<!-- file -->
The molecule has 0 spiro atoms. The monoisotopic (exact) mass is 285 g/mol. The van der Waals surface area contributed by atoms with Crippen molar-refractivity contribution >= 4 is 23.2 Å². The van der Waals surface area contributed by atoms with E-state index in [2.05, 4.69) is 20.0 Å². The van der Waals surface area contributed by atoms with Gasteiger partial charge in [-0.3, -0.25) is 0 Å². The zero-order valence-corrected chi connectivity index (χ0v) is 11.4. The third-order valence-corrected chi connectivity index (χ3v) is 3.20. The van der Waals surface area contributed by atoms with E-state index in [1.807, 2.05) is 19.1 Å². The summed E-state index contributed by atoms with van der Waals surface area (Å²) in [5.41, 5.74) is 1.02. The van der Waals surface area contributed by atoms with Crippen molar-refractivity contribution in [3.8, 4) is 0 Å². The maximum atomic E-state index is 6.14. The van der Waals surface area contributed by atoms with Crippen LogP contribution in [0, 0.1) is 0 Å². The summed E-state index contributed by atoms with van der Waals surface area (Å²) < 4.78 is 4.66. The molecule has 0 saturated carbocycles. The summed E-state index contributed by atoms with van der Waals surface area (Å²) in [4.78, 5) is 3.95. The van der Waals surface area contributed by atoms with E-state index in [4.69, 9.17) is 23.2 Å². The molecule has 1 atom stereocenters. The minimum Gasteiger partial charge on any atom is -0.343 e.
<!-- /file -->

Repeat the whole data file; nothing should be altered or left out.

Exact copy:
The molecule has 0 spiro atoms. The monoisotopic (exact) mass is 285 g/mol. The van der Waals surface area contributed by atoms with Crippen molar-refractivity contribution >= 4 is 23.2 Å². The van der Waals surface area contributed by atoms with E-state index in [2.05, 4.69) is 20.0 Å². The van der Waals surface area contributed by atoms with Gasteiger partial charge in [-0.3, -0.25) is 0 Å². The zero-order valence-corrected chi connectivity index (χ0v) is 11.4. The third-order valence-corrected chi connectivity index (χ3v) is 3.20. The van der Waals surface area contributed by atoms with E-state index in [1.807, 2.05) is 19.1 Å². The summed E-state index contributed by atoms with van der Waals surface area (Å²) in [5.41, 5.74) is 1.02. The van der Waals surface area contributed by atoms with Crippen molar-refractivity contribution in [3.8, 4) is 0 Å². The maximum atomic E-state index is 6.14. The van der Waals surface area contributed by atoms with Crippen LogP contribution in [0, 0.1) is 0 Å². The summed E-state index contributed by atoms with van der Waals surface area (Å²) < 4.78 is 4.66. The molecule has 0 saturated carbocycles. The summed E-state index contributed by atoms with van der Waals surface area (Å²) in [4.78, 5) is 3.95. The van der Waals surface area contributed by atoms with E-state index in [4.69, 9.17) is 23.2 Å². The molecule has 1 atom stereocenters. The minimum Gasteiger partial charge on any atom is -0.343 e.